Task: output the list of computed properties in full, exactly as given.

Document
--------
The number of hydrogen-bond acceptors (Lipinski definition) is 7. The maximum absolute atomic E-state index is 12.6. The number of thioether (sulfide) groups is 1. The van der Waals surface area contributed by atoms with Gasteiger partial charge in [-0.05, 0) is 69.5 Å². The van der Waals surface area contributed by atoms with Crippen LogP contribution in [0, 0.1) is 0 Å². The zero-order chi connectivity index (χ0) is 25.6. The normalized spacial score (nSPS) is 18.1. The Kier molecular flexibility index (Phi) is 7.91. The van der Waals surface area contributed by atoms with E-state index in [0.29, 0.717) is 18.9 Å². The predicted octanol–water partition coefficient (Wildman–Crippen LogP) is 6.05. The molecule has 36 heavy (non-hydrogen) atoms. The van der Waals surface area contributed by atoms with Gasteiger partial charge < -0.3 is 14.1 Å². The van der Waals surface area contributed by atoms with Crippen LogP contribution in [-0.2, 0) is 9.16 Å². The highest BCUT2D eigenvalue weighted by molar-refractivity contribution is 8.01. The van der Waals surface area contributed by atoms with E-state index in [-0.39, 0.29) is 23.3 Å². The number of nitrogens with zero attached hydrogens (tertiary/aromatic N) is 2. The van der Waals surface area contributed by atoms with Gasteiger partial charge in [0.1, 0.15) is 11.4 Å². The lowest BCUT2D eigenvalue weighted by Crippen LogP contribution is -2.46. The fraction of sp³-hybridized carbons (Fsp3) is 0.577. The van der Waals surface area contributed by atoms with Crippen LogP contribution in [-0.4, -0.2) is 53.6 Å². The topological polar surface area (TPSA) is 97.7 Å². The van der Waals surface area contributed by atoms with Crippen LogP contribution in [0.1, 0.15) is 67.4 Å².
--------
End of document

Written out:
The number of hydrogen-bond acceptors (Lipinski definition) is 7. The maximum absolute atomic E-state index is 12.6. The number of thioether (sulfide) groups is 1. The van der Waals surface area contributed by atoms with Gasteiger partial charge in [-0.05, 0) is 69.5 Å². The van der Waals surface area contributed by atoms with Crippen LogP contribution in [0, 0.1) is 0 Å². The zero-order chi connectivity index (χ0) is 25.6. The normalized spacial score (nSPS) is 18.1. The Kier molecular flexibility index (Phi) is 7.91. The van der Waals surface area contributed by atoms with E-state index in [0.29, 0.717) is 18.9 Å². The predicted octanol–water partition coefficient (Wildman–Crippen LogP) is 6.05. The molecule has 36 heavy (non-hydrogen) atoms. The van der Waals surface area contributed by atoms with Gasteiger partial charge < -0.3 is 14.1 Å². The van der Waals surface area contributed by atoms with Crippen LogP contribution in [-0.2, 0) is 9.16 Å². The highest BCUT2D eigenvalue weighted by molar-refractivity contribution is 8.01. The van der Waals surface area contributed by atoms with E-state index in [-0.39, 0.29) is 23.3 Å². The number of nitrogens with zero attached hydrogens (tertiary/aromatic N) is 2. The van der Waals surface area contributed by atoms with Gasteiger partial charge in [0.1, 0.15) is 11.4 Å². The lowest BCUT2D eigenvalue weighted by Crippen LogP contribution is -2.46. The fraction of sp³-hybridized carbons (Fsp3) is 0.577. The van der Waals surface area contributed by atoms with Crippen LogP contribution in [-0.4, -0.2) is 53.6 Å². The topological polar surface area (TPSA) is 97.7 Å². The van der Waals surface area contributed by atoms with Crippen LogP contribution in [0.1, 0.15) is 67.4 Å².